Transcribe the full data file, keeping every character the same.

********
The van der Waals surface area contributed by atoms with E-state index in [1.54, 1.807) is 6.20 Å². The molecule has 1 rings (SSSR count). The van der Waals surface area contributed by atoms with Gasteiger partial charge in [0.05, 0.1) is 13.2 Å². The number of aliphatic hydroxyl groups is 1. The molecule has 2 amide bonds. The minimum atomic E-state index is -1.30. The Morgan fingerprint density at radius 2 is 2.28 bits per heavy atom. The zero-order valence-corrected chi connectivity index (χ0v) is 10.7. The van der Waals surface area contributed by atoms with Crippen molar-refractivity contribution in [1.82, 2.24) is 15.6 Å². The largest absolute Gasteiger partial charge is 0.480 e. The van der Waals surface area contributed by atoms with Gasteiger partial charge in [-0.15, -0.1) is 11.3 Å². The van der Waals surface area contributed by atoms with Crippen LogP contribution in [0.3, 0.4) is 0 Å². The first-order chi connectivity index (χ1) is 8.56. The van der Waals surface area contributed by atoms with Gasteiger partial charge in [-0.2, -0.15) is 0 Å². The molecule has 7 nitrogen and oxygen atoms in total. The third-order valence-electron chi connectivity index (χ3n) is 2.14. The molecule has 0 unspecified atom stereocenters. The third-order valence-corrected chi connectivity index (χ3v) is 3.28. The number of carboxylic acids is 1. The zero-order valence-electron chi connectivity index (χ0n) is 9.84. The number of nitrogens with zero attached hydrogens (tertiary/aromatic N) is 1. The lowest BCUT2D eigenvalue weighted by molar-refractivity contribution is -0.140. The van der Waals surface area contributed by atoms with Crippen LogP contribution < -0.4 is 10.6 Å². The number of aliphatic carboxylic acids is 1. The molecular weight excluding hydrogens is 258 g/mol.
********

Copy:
The van der Waals surface area contributed by atoms with E-state index in [1.54, 1.807) is 6.20 Å². The molecule has 1 rings (SSSR count). The van der Waals surface area contributed by atoms with Gasteiger partial charge in [0.05, 0.1) is 13.2 Å². The number of aliphatic hydroxyl groups is 1. The molecule has 2 amide bonds. The minimum atomic E-state index is -1.30. The Morgan fingerprint density at radius 2 is 2.28 bits per heavy atom. The zero-order valence-corrected chi connectivity index (χ0v) is 10.7. The van der Waals surface area contributed by atoms with Crippen molar-refractivity contribution in [1.82, 2.24) is 15.6 Å². The largest absolute Gasteiger partial charge is 0.480 e. The van der Waals surface area contributed by atoms with Gasteiger partial charge in [-0.15, -0.1) is 11.3 Å². The van der Waals surface area contributed by atoms with Crippen LogP contribution in [0.3, 0.4) is 0 Å². The first-order chi connectivity index (χ1) is 8.56. The van der Waals surface area contributed by atoms with Gasteiger partial charge in [-0.2, -0.15) is 0 Å². The molecule has 7 nitrogen and oxygen atoms in total. The third-order valence-electron chi connectivity index (χ3n) is 2.14. The molecule has 0 unspecified atom stereocenters. The third-order valence-corrected chi connectivity index (χ3v) is 3.28. The number of carboxylic acids is 1. The zero-order valence-electron chi connectivity index (χ0n) is 9.84. The number of nitrogens with zero attached hydrogens (tertiary/aromatic N) is 1. The lowest BCUT2D eigenvalue weighted by molar-refractivity contribution is -0.140. The van der Waals surface area contributed by atoms with Crippen LogP contribution < -0.4 is 10.6 Å². The number of aliphatic carboxylic acids is 1. The molecular weight excluding hydrogens is 258 g/mol.